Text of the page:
Edinburgh trio Young Fathers dropped from German festival for Israel boycott support

Mercury Prize-winning Edinburgh trio Young Fathers have been dropped from the line-up of a German music festival because of their support of the cultural boycott on Israel.

Ruhrtriennale Festival say they asked the group to “distance” themselves from the Boycott, Divestment, and Sanctions (BDS) movement, which aims to “end international support for Israel’s oppression of Palestinians” and make Israel comply with international law.

In a statement on Ruhrtriennale’s website, festival organisers confirmed Young Fathers’ performance had been cancelled because the band had not “distanced” themselves from the BDS campaign as requested.

The statement reads: “We explicitly do not conclude from this that the band is anti-Semitic, and, in this context, I consider it important to emphasise that criticism of the policy of the current Israeli government is not per se equivalent to anti-Semitism.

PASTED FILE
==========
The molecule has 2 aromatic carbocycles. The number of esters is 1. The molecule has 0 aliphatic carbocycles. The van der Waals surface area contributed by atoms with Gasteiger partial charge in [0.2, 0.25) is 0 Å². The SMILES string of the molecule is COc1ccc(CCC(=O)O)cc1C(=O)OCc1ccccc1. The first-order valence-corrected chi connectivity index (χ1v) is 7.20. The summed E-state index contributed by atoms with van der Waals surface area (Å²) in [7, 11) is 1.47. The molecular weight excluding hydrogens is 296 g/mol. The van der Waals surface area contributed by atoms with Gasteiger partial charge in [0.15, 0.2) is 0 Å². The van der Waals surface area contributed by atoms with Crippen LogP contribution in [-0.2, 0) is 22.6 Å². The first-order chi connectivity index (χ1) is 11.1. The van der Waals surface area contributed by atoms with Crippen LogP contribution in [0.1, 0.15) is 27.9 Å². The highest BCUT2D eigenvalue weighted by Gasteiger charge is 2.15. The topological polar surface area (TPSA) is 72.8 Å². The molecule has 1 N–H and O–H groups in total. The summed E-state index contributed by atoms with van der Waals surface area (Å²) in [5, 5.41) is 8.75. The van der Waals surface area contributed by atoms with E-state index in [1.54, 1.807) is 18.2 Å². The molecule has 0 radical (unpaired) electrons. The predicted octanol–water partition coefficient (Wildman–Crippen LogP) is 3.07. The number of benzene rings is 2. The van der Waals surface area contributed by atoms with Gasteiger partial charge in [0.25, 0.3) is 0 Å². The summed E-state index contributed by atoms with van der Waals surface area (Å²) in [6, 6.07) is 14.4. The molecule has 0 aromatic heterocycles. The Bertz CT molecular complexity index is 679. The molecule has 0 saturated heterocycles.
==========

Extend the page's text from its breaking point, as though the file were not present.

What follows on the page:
“However, the Ruhrtriennale distances itself in all forms from the BDS movement and wishes to have absolutely no connection with the campaign. We have therefore decided to cancel the concert.

“We regret this immensely, because the Young Fathers would have set an important tone in the programme of the Ruhrtriennale.”

In a statement to Artists For Palestine UK, Young Fathers, who won the 2014 Mercury Prize for debut album Dead, said they thought it was “wrong and deeply unfair” for the festival to ask them to distance themselves from their “human rights principles in order for the appearance to go ahead”.

“Anyone who knows the band and our history will know we oppose all forms of hatred and racial discrimination,” they said. “Always have. And we, like BDS, ‘do not tolerate any act or discourse which adopts or promotes, among others, anti-Black racism, anti-Arab racism, Islamophobia, anti-Semitism, sexism, xenophobia, or homophobia.’

“We support one of the only peaceful protests a person can take, in the hope to achieve a just and comprehensive peace that allows Palestinian refugees the right to return to a safe homeland, and that allows Israelis and Palestinians of all faiths (and none) to live together in peace.”

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